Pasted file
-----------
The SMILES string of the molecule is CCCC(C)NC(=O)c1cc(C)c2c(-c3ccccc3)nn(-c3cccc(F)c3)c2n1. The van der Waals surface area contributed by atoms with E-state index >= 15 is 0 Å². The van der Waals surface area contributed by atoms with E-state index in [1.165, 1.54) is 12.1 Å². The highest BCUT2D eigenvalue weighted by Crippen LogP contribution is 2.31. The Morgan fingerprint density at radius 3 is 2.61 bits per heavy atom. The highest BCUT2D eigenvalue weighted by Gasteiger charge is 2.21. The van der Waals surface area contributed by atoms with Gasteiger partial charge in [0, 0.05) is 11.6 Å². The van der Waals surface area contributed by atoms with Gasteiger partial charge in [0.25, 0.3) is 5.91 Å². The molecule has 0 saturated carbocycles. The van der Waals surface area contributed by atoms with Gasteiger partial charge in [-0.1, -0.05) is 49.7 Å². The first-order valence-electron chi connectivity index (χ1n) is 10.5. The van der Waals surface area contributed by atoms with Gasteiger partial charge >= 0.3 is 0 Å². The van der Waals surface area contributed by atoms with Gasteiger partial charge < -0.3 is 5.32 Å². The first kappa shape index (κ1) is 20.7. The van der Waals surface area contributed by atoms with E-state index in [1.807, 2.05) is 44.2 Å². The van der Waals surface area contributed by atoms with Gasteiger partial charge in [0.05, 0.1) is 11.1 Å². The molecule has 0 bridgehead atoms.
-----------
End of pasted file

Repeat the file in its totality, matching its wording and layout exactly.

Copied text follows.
The SMILES string of the molecule is CCCC(C)NC(=O)c1cc(C)c2c(-c3ccccc3)nn(-c3cccc(F)c3)c2n1. The van der Waals surface area contributed by atoms with E-state index >= 15 is 0 Å². The van der Waals surface area contributed by atoms with E-state index in [1.165, 1.54) is 12.1 Å². The highest BCUT2D eigenvalue weighted by Crippen LogP contribution is 2.31. The Morgan fingerprint density at radius 3 is 2.61 bits per heavy atom. The highest BCUT2D eigenvalue weighted by Gasteiger charge is 2.21. The van der Waals surface area contributed by atoms with Gasteiger partial charge in [0, 0.05) is 11.6 Å². The van der Waals surface area contributed by atoms with Gasteiger partial charge in [0.25, 0.3) is 5.91 Å². The molecule has 0 saturated carbocycles. The van der Waals surface area contributed by atoms with Gasteiger partial charge in [-0.1, -0.05) is 49.7 Å². The first-order valence-electron chi connectivity index (χ1n) is 10.5. The van der Waals surface area contributed by atoms with Gasteiger partial charge >= 0.3 is 0 Å². The van der Waals surface area contributed by atoms with Gasteiger partial charge < -0.3 is 5.32 Å². The first kappa shape index (κ1) is 20.7. The van der Waals surface area contributed by atoms with E-state index in [1.807, 2.05) is 44.2 Å². The van der Waals surface area contributed by atoms with Gasteiger partial charge in [0.05, 0.1) is 11.1 Å². The molecule has 0 bridgehead atoms.